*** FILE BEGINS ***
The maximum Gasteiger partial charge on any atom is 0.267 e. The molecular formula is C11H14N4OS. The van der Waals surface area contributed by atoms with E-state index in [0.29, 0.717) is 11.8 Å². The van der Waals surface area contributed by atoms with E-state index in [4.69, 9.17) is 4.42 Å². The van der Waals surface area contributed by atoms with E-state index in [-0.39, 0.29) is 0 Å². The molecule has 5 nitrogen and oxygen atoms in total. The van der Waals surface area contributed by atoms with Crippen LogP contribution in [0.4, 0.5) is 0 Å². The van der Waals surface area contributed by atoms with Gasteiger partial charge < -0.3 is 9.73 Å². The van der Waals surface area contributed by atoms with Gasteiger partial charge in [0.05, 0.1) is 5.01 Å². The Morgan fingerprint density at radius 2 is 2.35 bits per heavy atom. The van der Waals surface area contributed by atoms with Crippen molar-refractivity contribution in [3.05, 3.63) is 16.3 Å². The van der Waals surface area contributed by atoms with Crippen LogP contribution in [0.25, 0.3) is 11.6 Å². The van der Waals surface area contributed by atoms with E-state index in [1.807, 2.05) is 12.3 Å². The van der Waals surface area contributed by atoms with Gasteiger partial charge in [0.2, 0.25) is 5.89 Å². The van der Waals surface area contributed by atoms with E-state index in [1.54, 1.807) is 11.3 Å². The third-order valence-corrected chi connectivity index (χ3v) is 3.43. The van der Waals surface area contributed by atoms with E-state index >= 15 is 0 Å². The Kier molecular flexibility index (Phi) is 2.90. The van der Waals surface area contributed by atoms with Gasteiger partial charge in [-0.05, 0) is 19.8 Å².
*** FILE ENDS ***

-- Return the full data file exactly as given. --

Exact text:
The maximum Gasteiger partial charge on any atom is 0.267 e. The molecular formula is C11H14N4OS. The van der Waals surface area contributed by atoms with E-state index in [0.29, 0.717) is 11.8 Å². The van der Waals surface area contributed by atoms with E-state index in [4.69, 9.17) is 4.42 Å². The van der Waals surface area contributed by atoms with E-state index in [-0.39, 0.29) is 0 Å². The molecule has 5 nitrogen and oxygen atoms in total. The van der Waals surface area contributed by atoms with Crippen LogP contribution in [0.4, 0.5) is 0 Å². The van der Waals surface area contributed by atoms with Gasteiger partial charge < -0.3 is 9.73 Å². The van der Waals surface area contributed by atoms with Gasteiger partial charge in [0.05, 0.1) is 5.01 Å². The Morgan fingerprint density at radius 2 is 2.35 bits per heavy atom. The van der Waals surface area contributed by atoms with Crippen molar-refractivity contribution in [3.05, 3.63) is 16.3 Å². The van der Waals surface area contributed by atoms with Crippen LogP contribution in [0.25, 0.3) is 11.6 Å². The van der Waals surface area contributed by atoms with E-state index in [1.807, 2.05) is 12.3 Å². The van der Waals surface area contributed by atoms with Gasteiger partial charge in [0.2, 0.25) is 5.89 Å². The van der Waals surface area contributed by atoms with E-state index in [1.54, 1.807) is 11.3 Å². The third-order valence-corrected chi connectivity index (χ3v) is 3.43. The van der Waals surface area contributed by atoms with E-state index >= 15 is 0 Å². The Kier molecular flexibility index (Phi) is 2.90. The van der Waals surface area contributed by atoms with Gasteiger partial charge in [-0.05, 0) is 19.8 Å².